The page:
Back in 2002, Final Fantasy X came out to showcase the power of the PS2’s emotion engine. While considered primitive now, it was ground-breaking stuff at the time, and because of that it not holds a special place in the collective JRPG memory. Twelve years later, both Square-Enix and fans have aged. Final Fantasy fails to impress the same way it once did, so to go forward, Square-Enix has looked back into the past with Final Fantasy X| X-2 HD Remaster.
Thankfully, Square-Enix had the common sense to know what to touch and what to leave well enough alone. The mostly linear trek across the world of Spira is still a well placed tourist trip, slowly building up a land driven to religious fervour through constant fear of the being known as Sin. Final Fantasy X does an excellent job of world building, slowly adding complexity and depth to the land and its characters.
This Is A Huge Improvement Over The Previously Flat Faces Of Yesteryear
This is all set to Nobuo Uematsu’s simply amazing score, reworked and redone for the remake. Final Fantasy X| X-2 HD Remaster never has a problem setting a tone through music, even if the voice acting leaves something to be desired. Done during the relatively early days of game voice-acting, dialogue is jilted with lines electronically sped-up and slowed down to match cut-scenes. This leaves characters with unnatural cadence as Square-Enix attempt to fill in the space left from the Japanese dub. It doesn’t help that the lack of lip-syncing is painfully obvious, with NPCs and the main cast sometimes mouthing the words long after they finished talking.
Graphically, both Final Fantasy X and X-2 are a mixed bag. The main cast are leaps and bounds above the PS2 versions, with more distinct facial features and more natural eye movement selling the action better than twelve years ago. Sadly however, the increased resolution makes it easy to see where Square-Enix had to cut a few corners all that time ago. Pre-rendered areas look stiff and almost alien, with the card-board like cut-outs that make up the larger objects in the background being painfully obvious and out of place. Final Fantasy X-2 suffers a little more from these issues, which runs the spectrum from beautiful to a little ugly. The pure variety and imagination that went into crafting Spira however make up for this, just expect the odd rough edge along the road.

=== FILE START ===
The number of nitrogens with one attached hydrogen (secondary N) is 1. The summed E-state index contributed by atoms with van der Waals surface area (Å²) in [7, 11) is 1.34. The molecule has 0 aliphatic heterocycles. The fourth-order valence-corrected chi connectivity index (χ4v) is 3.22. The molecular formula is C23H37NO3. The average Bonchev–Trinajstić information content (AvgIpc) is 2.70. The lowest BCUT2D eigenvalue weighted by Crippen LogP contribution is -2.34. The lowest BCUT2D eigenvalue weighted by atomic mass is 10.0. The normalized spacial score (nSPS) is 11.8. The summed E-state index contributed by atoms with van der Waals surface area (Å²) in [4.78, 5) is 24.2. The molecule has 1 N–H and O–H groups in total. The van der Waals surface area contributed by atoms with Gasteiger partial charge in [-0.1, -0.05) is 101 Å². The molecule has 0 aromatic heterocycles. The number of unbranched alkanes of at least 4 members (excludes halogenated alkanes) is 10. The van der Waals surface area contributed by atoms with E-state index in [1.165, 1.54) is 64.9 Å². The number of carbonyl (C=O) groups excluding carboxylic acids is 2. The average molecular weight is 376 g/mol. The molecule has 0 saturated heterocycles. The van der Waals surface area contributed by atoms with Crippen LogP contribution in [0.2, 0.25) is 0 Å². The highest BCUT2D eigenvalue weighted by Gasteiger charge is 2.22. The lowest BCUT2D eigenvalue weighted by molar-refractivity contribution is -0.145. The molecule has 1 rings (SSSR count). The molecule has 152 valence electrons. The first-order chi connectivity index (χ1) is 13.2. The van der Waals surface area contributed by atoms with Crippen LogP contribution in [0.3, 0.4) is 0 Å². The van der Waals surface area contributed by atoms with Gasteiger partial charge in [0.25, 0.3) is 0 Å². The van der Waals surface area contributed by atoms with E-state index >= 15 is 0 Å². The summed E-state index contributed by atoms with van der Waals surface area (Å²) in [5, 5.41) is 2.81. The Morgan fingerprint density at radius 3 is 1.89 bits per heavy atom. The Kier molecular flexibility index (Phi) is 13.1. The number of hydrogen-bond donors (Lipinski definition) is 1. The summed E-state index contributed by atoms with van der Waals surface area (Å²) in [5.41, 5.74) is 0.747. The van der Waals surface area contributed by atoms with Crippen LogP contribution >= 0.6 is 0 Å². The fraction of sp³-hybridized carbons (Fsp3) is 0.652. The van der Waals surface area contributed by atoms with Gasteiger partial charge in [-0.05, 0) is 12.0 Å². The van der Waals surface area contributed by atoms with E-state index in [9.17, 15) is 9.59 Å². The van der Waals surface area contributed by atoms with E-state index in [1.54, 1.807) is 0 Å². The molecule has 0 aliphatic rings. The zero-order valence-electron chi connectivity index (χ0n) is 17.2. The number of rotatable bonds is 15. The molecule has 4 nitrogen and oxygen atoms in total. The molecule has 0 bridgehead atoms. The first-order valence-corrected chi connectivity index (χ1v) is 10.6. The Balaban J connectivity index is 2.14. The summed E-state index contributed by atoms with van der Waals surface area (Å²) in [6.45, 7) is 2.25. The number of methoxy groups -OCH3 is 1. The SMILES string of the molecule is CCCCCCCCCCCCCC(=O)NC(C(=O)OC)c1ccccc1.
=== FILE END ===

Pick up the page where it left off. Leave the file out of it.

Sometimes It Feels As If The Games Throw The Graphical Faults Right In Your Face
Both games’ combat systems are completely untouched. Turn-based combat in Final Fantasy X is still some of the best to be found, giving the player enough freedom to formulate their own strategy and preferences. The Sphere Grid remains the same, handing players enough agency to feel in control but fencing them in enough to not paint themselves into a corner. It was a gamble that could have either turned out either boring or compelling, and thankfully it pays off.
The active-time system in Final Fantasy X-2 also still holds up remarkably well. While calling it the Dress-Sphere and Garment Grid irked a few gamers who didn’t like playing glorified dress-up for three young women, it once again allows players a large degree of experimentation without hand-holding within the confines of the slowly expanding number of jobs.
A small number of other niggling issues serve a small annoyance however. Both Tidus and Yuna run in 45 degree angles, meaning there is a noticeable and awkward transition while travelling around. This is compounded by fixed camera angles that sometimes work against the player. At points the camera will switch to another angle where the player will immediately run back to the previous screen, which in turn sends them back to the place they wanted to be and so on and so forth. It takes time getting used to it, and does become easier, but if Square-Enix wanted this to be the remake they so desperately want it to be, they could have taken the time to fix the issues where you can end up fighting with the camera and jerky controls.
Nothing Has Been Done To Alter The 17 Year Old In A Thong And Bikini Top Thing
Along with the two core games, there are a few previously Japan only extras. First there is the short movie prelude to Final Fantasy X-2, titled Eternal Calm, which is entertaining enough but comes off as unneeded fluff. The epilogue to Final Fantasy X-2, ‘Last Mission‘ takes place three months after the games conclusion. Playing out like a turn-based board game, with Final Fantasy X-2’s combat happening when you encounter enemies, it is a entertaining departure from the rest of the package, an a fitting conclusion to the story. Or it would be, until you listen to the audio drama “Final fantasy X: Will”, an odd inclusion that seems poised to annoy fans of the Final Fantasy X saga by going back on the ending to Final Fantasy X-2 and being massive teaser for a possible Final Fantasy X-3. Series producer Shinji Hashimoto has gone on the record saying that this isn’t the case, but given the implications of the short story, it seems Square-Enix have ideas of a threequel in mind.
Strictly speaking, the only things holding back Final Fantasy X| X-2 HD Remaster are the niggling limitations of the past. Although the overall quality of the package surpasses these issues, it is disappointing that Square-Enix didn’t go the extra mile to iron out the control issues. Final Fantasy X| X-2 HD Remaster is an excellent bundle. Not only is it a glimpse at the quality Final Fantasy once had for newcomers, but it has enough additional content and small touches to make it worthwhile for older fans. Hopefully if Square-Enix does decide to make another sequel it won’t be Yuna Returns: Final Fantasy X-3.